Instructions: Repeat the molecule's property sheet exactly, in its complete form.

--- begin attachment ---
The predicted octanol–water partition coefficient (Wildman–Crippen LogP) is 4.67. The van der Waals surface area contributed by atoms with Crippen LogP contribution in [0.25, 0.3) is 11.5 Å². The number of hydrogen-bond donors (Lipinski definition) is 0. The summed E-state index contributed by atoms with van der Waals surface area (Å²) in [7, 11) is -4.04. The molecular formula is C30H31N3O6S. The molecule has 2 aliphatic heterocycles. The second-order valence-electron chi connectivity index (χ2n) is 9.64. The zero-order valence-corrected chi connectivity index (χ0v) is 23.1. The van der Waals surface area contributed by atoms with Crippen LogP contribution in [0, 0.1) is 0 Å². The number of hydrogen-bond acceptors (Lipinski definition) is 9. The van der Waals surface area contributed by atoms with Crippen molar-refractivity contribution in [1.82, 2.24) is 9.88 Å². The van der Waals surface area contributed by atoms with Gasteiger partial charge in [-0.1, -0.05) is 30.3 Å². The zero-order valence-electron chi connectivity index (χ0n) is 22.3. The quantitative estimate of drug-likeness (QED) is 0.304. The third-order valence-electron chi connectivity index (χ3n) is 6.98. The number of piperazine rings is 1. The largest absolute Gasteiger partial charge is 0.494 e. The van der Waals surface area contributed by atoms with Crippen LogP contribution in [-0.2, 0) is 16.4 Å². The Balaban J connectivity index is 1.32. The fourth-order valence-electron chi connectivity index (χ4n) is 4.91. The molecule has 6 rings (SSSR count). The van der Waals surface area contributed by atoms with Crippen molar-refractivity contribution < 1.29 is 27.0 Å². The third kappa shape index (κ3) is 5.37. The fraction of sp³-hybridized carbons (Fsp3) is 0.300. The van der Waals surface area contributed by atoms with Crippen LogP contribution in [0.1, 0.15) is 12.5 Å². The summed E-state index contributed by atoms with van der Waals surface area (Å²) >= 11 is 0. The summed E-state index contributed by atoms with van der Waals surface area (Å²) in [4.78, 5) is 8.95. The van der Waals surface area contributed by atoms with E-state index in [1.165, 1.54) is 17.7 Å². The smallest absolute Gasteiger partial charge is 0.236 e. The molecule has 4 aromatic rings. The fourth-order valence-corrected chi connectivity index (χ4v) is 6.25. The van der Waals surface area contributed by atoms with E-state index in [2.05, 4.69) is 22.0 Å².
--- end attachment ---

The predicted octanol–water partition coefficient (Wildman–Crippen LogP) is 4.67. The van der Waals surface area contributed by atoms with Crippen LogP contribution in [0.25, 0.3) is 11.5 Å². The number of hydrogen-bond donors (Lipinski definition) is 0. The summed E-state index contributed by atoms with van der Waals surface area (Å²) in [7, 11) is -4.04. The molecular formula is C30H31N3O6S. The molecule has 2 aliphatic heterocycles. The second-order valence-electron chi connectivity index (χ2n) is 9.64. The zero-order valence-corrected chi connectivity index (χ0v) is 23.1. The van der Waals surface area contributed by atoms with Crippen LogP contribution in [0, 0.1) is 0 Å². The number of hydrogen-bond acceptors (Lipinski definition) is 9. The van der Waals surface area contributed by atoms with Crippen molar-refractivity contribution in [1.82, 2.24) is 9.88 Å². The van der Waals surface area contributed by atoms with Gasteiger partial charge in [-0.1, -0.05) is 30.3 Å². The zero-order valence-electron chi connectivity index (χ0n) is 22.3. The quantitative estimate of drug-likeness (QED) is 0.304. The third-order valence-electron chi connectivity index (χ3n) is 6.98. The number of piperazine rings is 1. The largest absolute Gasteiger partial charge is 0.494 e. The van der Waals surface area contributed by atoms with Crippen LogP contribution in [-0.2, 0) is 16.4 Å². The Balaban J connectivity index is 1.32. The fourth-order valence-electron chi connectivity index (χ4n) is 4.91. The molecule has 6 rings (SSSR count). The van der Waals surface area contributed by atoms with Crippen molar-refractivity contribution < 1.29 is 27.0 Å². The third kappa shape index (κ3) is 5.37. The fraction of sp³-hybridized carbons (Fsp3) is 0.300. The van der Waals surface area contributed by atoms with Crippen LogP contribution in [0.1, 0.15) is 12.5 Å². The summed E-state index contributed by atoms with van der Waals surface area (Å²) >= 11 is 0. The summed E-state index contributed by atoms with van der Waals surface area (Å²) in [4.78, 5) is 8.95. The van der Waals surface area contributed by atoms with E-state index in [1.165, 1.54) is 17.7 Å². The smallest absolute Gasteiger partial charge is 0.236 e. The molecule has 4 aromatic rings. The fourth-order valence-corrected chi connectivity index (χ4v) is 6.25. The van der Waals surface area contributed by atoms with E-state index in [2.05, 4.69) is 22.0 Å².